Kevin M. Crosby, Daniel Leskovar, John L. Jifon and Joseph Masabni
Soon O. Park, Hye Y. Hwang and Kevin M. Crosby
Our objectives were to construct a randomly amplified polymorphic DNA (RAPD) marker-based linkage map using an F2 population derived from the melon (Cucumis melo) cross of ‘Deltex’ × TGR 1551, and map quantitative trait loci (QTL) for sucrose, total soluble solids (TSS), ratio of sucrose to total sugars (RSTS), and ascorbic acid as well as the ms-3 locus for male sterility previously reported in other muskmelon crosses. Due to the dominant character of RAPD markers, we scored 192 ‘Deltex’- and 158 TGR 1551-derived markers. One hundred eighty (94%) of the 192 markers fit the expected 3:1 ratio. On the basis of the 180 markers, we constructed a ‘Deltex’ linkage map of 171 markers distributed on 12 linkage groups (LGs) with a total map distance of 1182 cM. One hundred fifty (95%) of the 158 markers were identified to be nondistorted. We developed a TGR 1551 linkage map of 138 markers distributed on 12 LGs with a total distance of 1163 cM. A combined map of 12 LGs with a total map distance of 1394 cM was made from 82 marker pairs expressing codominance. Nine LGs were integrated into those of the existing composite map by 17 anchor markers. We mapped the ms-3 locus for male sterility on LG 9, which corresponds to LG 10 of the classical map and LG VII of the composite map. Six QTL for sucrose were located on LGs 2, 3, 4, 6, and 11. Three on LGs 3, 4, and 6 and four on LGs 2, 3, 6, and 11 of the six QTL for sucrose were also noted to be QTL for TSS and RSTS, respectively. A single QTL for ascorbic acid was placed on LG 5. This map will also be used to identify QTL for fruit sweetness, quality, size, and shape traits, as well as disease resistance.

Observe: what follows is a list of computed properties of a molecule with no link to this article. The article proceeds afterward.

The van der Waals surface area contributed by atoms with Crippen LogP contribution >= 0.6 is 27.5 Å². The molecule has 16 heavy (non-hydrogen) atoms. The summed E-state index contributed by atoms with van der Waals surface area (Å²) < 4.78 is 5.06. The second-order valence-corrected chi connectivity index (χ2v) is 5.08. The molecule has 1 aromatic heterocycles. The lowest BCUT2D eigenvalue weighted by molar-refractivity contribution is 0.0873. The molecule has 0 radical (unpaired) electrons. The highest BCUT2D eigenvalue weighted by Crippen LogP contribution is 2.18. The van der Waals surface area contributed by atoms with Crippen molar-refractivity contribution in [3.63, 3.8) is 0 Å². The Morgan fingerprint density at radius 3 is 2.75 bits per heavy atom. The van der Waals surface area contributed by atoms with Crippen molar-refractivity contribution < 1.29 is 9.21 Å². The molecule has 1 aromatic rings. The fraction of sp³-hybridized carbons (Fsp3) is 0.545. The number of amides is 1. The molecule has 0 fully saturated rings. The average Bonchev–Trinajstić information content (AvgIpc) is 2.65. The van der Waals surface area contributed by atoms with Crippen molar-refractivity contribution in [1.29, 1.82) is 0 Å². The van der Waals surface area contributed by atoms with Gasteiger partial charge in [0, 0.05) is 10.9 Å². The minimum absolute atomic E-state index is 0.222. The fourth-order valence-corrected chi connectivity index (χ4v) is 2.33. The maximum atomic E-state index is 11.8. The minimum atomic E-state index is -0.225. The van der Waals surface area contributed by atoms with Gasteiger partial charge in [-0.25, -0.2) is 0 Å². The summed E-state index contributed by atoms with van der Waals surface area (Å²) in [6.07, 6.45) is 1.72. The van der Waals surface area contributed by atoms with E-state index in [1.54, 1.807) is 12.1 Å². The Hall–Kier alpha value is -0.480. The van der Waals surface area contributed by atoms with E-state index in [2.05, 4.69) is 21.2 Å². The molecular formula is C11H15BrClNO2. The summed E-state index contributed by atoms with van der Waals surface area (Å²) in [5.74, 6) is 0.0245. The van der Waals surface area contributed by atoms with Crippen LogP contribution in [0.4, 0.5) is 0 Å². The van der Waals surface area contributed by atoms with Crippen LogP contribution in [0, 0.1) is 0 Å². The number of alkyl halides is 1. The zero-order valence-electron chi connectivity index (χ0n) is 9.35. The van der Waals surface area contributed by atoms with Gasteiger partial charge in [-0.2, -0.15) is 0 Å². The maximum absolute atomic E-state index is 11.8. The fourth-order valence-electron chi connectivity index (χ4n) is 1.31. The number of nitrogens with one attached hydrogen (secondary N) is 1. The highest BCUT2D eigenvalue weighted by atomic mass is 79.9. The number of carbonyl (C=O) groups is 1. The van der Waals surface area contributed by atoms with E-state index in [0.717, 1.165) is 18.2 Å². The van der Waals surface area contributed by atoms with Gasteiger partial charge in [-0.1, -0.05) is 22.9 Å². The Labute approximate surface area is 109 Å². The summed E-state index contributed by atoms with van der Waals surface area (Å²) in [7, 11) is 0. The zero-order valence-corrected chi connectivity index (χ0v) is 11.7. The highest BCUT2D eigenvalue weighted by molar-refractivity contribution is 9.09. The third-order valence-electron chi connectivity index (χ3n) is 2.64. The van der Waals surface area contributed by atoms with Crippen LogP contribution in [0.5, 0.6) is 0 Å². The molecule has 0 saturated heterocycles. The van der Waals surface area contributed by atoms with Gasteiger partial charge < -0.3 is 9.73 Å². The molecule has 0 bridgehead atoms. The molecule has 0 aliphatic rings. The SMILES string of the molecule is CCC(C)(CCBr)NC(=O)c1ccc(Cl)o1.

Kevin M. Crosby, Daniel I. Leskovar and Kil Sun Yoo
At the Vegetable and Fruit Improvement Center, plant breeding has produced pepper lines with enhanced beneficial phytochemical levels. TAM `Dulcito' is a new jalapeño cultivar with no detectable levels of capsaicin, but increased levels of lutein. In greenhouse cultivation, it contained 122 ppm of this important human health-related compound, which aids in prevention of macular degeneration. This is a significant improvement over popular cultivars, such as `Grande', which contained 25 ppm or less. In addition to improved lutein levels, `Dulcito' also possesses resistance to three important potyviruses: TEV, PepMoV, and PVY. In field trials at Weslaco, Texas, `Dulcito' outyielded both TAM `Mild Jalapeño 2', and `Mitla'. This new cultivar produces a concentrated set of large, thick-fleshed fruit with few cuticular cracks. Because of its lack of pungency, it should be useful for the processing industry. TAM `Tropic Bell' is a medium-sized, blocky bell with enhanced levels of both ascorbic acid and lutein compared to other cultivars. Grown under greenhouse conditions, it contained 100 ppm lutein compared to 6 ppm in `Jupiter'. It also contained 660 ppm ascorbic acid at the green stage, compared to less than 100 ppm for three commercial bell cultivars tested. `Tropic Bell' produced yields equal to both `Valiant' and `Summer Sweet' commercial hybrids at Weslaco. Fruit of `Tropic Bell' were slightly smaller than the hybrid cultivars. TAM `Tropic Bell' possesses resistance to the same three potyviruses as `Dulcito' and demonstrated excellent tolerance to Phytophthora capsici in a controlled inoculation. These two new cultivars will be useful for production in locations with high potyvirus pressure or as specialty market items for health-conscious consumers.